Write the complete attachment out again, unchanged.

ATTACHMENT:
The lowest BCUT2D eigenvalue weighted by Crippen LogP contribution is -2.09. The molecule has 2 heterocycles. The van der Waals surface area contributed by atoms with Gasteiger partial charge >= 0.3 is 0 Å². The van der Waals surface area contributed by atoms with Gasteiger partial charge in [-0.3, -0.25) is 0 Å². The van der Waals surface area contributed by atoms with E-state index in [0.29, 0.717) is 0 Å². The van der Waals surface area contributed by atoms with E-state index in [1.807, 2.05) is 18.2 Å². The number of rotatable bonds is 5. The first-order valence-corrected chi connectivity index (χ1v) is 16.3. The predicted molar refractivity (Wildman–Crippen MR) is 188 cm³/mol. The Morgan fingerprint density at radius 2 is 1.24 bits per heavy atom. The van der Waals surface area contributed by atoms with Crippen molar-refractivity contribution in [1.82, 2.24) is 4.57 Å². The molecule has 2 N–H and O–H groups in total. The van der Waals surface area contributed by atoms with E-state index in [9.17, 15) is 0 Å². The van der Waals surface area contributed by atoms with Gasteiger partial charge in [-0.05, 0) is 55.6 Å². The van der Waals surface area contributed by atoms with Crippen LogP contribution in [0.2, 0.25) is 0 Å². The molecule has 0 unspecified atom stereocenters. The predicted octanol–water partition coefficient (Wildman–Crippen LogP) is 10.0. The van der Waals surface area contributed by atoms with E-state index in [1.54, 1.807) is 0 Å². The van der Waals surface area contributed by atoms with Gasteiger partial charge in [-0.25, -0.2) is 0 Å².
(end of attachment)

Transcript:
The lowest BCUT2D eigenvalue weighted by Crippen LogP contribution is -2.09. The molecule has 2 heterocycles. The van der Waals surface area contributed by atoms with Gasteiger partial charge >= 0.3 is 0 Å². The van der Waals surface area contributed by atoms with Gasteiger partial charge in [-0.3, -0.25) is 0 Å². The van der Waals surface area contributed by atoms with E-state index in [0.29, 0.717) is 0 Å². The van der Waals surface area contributed by atoms with E-state index in [1.807, 2.05) is 18.2 Å². The number of rotatable bonds is 5. The first-order valence-corrected chi connectivity index (χ1v) is 16.3. The predicted molar refractivity (Wildman–Crippen MR) is 188 cm³/mol. The Morgan fingerprint density at radius 2 is 1.24 bits per heavy atom. The van der Waals surface area contributed by atoms with Crippen molar-refractivity contribution in [1.82, 2.24) is 4.57 Å². The molecule has 2 N–H and O–H groups in total. The van der Waals surface area contributed by atoms with E-state index in [9.17, 15) is 0 Å². The van der Waals surface area contributed by atoms with Gasteiger partial charge in [-0.05, 0) is 55.6 Å². The van der Waals surface area contributed by atoms with Crippen LogP contribution in [0.2, 0.25) is 0 Å². The molecule has 0 unspecified atom stereocenters. The predicted octanol–water partition coefficient (Wildman–Crippen LogP) is 10.0. The van der Waals surface area contributed by atoms with E-state index in [1.54, 1.807) is 0 Å². The van der Waals surface area contributed by atoms with Gasteiger partial charge in [-0.25, -0.2) is 0 Å².